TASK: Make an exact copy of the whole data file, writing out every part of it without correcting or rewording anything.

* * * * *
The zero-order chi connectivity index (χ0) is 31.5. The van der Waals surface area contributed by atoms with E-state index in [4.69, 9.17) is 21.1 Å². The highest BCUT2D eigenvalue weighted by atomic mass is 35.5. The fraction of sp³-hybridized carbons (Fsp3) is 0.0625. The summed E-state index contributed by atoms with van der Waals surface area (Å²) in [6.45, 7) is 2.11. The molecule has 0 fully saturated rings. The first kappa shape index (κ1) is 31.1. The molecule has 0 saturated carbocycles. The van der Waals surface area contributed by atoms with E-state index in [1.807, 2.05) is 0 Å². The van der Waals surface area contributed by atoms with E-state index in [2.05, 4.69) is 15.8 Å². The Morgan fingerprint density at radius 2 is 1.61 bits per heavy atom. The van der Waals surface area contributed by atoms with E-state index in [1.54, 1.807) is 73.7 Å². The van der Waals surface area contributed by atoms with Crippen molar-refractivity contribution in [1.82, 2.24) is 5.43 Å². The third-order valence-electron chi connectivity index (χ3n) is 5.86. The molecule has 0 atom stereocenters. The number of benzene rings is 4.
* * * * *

The zero-order chi connectivity index (χ0) is 31.5. The van der Waals surface area contributed by atoms with E-state index in [4.69, 9.17) is 21.1 Å². The highest BCUT2D eigenvalue weighted by atomic mass is 35.5. The fraction of sp³-hybridized carbons (Fsp3) is 0.0625. The summed E-state index contributed by atoms with van der Waals surface area (Å²) in [6.45, 7) is 2.11. The molecule has 0 fully saturated rings. The first kappa shape index (κ1) is 31.1. The molecule has 0 saturated carbocycles. The van der Waals surface area contributed by atoms with E-state index in [1.807, 2.05) is 0 Å². The van der Waals surface area contributed by atoms with E-state index in [2.05, 4.69) is 15.8 Å². The Morgan fingerprint density at radius 2 is 1.61 bits per heavy atom. The van der Waals surface area contributed by atoms with E-state index in [1.54, 1.807) is 73.7 Å². The van der Waals surface area contributed by atoms with Crippen molar-refractivity contribution in [1.82, 2.24) is 5.43 Å². The third-order valence-electron chi connectivity index (χ3n) is 5.86. The molecule has 0 atom stereocenters. The number of benzene rings is 4.